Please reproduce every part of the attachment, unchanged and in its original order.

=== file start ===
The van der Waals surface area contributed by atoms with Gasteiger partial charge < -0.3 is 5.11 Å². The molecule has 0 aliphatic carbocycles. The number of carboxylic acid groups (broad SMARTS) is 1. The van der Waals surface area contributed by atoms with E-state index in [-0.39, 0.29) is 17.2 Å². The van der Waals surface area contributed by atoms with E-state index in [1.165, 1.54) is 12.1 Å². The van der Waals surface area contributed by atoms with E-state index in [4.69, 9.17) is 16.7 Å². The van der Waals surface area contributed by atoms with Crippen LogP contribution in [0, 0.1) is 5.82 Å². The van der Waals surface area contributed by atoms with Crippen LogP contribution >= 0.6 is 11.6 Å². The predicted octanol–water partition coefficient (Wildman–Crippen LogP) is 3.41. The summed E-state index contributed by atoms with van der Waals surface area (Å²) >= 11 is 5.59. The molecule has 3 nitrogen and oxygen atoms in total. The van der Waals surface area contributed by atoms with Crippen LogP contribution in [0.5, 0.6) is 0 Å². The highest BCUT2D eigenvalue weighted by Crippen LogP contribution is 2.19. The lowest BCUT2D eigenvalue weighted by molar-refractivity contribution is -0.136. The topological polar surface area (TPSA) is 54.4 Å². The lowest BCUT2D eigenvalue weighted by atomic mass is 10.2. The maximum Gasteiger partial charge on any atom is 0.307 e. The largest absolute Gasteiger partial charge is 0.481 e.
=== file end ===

The van der Waals surface area contributed by atoms with Gasteiger partial charge < -0.3 is 5.11 Å². The molecule has 0 aliphatic carbocycles. The number of carboxylic acid groups (broad SMARTS) is 1. The van der Waals surface area contributed by atoms with E-state index in [-0.39, 0.29) is 17.2 Å². The van der Waals surface area contributed by atoms with E-state index in [1.165, 1.54) is 12.1 Å². The van der Waals surface area contributed by atoms with E-state index in [4.69, 9.17) is 16.7 Å². The van der Waals surface area contributed by atoms with Crippen LogP contribution in [0, 0.1) is 5.82 Å². The van der Waals surface area contributed by atoms with Crippen LogP contribution >= 0.6 is 11.6 Å². The predicted octanol–water partition coefficient (Wildman–Crippen LogP) is 3.41. The summed E-state index contributed by atoms with van der Waals surface area (Å²) >= 11 is 5.59. The molecule has 3 nitrogen and oxygen atoms in total. The van der Waals surface area contributed by atoms with Crippen LogP contribution in [0.5, 0.6) is 0 Å². The highest BCUT2D eigenvalue weighted by Crippen LogP contribution is 2.19. The lowest BCUT2D eigenvalue weighted by molar-refractivity contribution is -0.136. The topological polar surface area (TPSA) is 54.4 Å². The lowest BCUT2D eigenvalue weighted by atomic mass is 10.2. The maximum Gasteiger partial charge on any atom is 0.307 e. The largest absolute Gasteiger partial charge is 0.481 e.